153rd Edition of Foodcom DAIRY Newsletter
You’d think we have already talked too much about the energy crisis, labor shortages or extreme weather events – after all, we have been talking about them for months. Unfortunately, these challenges continue to affect the entire dairy industry and disrupt the optimal operation of manufactories, dairies, processing plants and dairy farms.
This discussion of the current challenges facing the dairy sector does not provide a complete picture of the industry. During the fall season, milk consumption increases in selected European countries and the United States, which is always good news for producers and traders. Relatively mild temperatures in Europe favor an increase in pastures, which translates into higher milk production.
The FAO Food Price Index, which tracks monthly changes in international prices of a basket of commonly traded food commodities, clearly shows that global food prices are falling for the seventh consecutive month. The situation is similar for dairy products. Last week, we also saw slight but noticeable price declines in most dairy products. This is not particularly surprising because, as we mentioned earlier, milk production is higher than usual, and this surplus commodity must somehow be brought to market, which increases price pressure on both liquid and other dairy products. The market is still waiting for the movement from China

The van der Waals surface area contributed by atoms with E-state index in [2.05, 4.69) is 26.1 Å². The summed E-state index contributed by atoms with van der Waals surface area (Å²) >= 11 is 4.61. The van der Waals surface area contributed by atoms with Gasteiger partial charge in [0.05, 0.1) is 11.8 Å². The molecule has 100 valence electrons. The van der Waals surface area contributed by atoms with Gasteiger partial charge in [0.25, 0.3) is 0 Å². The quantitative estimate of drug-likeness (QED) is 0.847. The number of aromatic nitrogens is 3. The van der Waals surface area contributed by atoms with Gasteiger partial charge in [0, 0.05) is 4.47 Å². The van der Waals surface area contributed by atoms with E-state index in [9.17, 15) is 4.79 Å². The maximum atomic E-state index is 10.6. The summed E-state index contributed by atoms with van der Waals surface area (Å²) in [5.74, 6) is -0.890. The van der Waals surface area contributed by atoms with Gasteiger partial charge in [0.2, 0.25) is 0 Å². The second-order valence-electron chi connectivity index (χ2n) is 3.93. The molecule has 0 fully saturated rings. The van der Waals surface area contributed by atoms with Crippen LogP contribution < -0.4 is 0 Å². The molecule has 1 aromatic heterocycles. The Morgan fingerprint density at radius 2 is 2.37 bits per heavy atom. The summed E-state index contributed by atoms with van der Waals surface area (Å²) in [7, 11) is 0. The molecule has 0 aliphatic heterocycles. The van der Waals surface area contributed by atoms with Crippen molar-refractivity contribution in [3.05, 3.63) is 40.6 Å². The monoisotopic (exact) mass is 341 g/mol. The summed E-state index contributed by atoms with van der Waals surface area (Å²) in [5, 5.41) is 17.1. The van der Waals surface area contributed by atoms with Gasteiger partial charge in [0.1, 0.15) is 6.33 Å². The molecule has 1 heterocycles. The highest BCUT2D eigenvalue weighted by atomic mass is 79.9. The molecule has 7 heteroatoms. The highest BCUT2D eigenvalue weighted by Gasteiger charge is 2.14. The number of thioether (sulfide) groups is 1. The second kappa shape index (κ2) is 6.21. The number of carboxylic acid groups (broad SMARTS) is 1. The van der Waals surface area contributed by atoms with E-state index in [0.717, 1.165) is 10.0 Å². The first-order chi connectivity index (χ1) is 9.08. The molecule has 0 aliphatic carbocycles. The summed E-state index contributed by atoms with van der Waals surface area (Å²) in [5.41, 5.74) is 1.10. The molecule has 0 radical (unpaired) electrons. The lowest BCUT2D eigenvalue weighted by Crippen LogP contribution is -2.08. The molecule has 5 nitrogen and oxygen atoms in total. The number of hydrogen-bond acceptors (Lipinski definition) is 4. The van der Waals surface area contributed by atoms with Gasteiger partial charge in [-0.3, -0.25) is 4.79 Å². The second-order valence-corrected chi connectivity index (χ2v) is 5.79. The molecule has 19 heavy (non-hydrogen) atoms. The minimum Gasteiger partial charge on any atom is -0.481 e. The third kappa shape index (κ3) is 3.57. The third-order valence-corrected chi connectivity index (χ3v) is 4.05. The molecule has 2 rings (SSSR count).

Continue reading to learn about this week’s market insights.
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Buyers, seeing the decline and ever lower prices, are slowly starting to contract volumes at prices that satisfy them just above €3. The export market is not showing much interest in the prices offered from the European Union, as shown by GDT quotations last week. Cheaper product can be found in the market with a 2022 collection, as producers fear that large volumes will not be collected before Christmas, which has triggered this trend of reductions. Have we reached the rock bottom yet? No one knows. Producers are starting to say they believe there will be no more price cuts.
As with other products, demand is not affected, but the reduced price of the raw material has pulled down the price of Full Cream Milk Powder. Changes in the price level of this product remain in line with the current trend.
The market for the product remains stable, although like the rest of dairy products its price is under pressure at the moment. It is definitely worth noting that it is one of the few stable products on the market.
It can be said that there is currently no market for cheese. As for the situation of cheese in the first quarter of next year, we still see a weakening of bids and interest. The reason for this, of course, is the uncertainty of purchases. Currently, buyers are waiting for the product to stabilize so they can start buying again.
Customers who see lower and lower prices from week to week are willing to accept a price below the current cost of Butter production. Therefore, it is difficult to match customer expectations with those of producers and farmers.
Cream and SMC
Skimmed Milk Concentrate prices rose slightly in some countries last week. In Central Europe, the price of Cream increased a little at the beginning of the week, while at the end of the week there was a slight rebound of the product. There are sufficient quantities of both products on the market to meet current demand.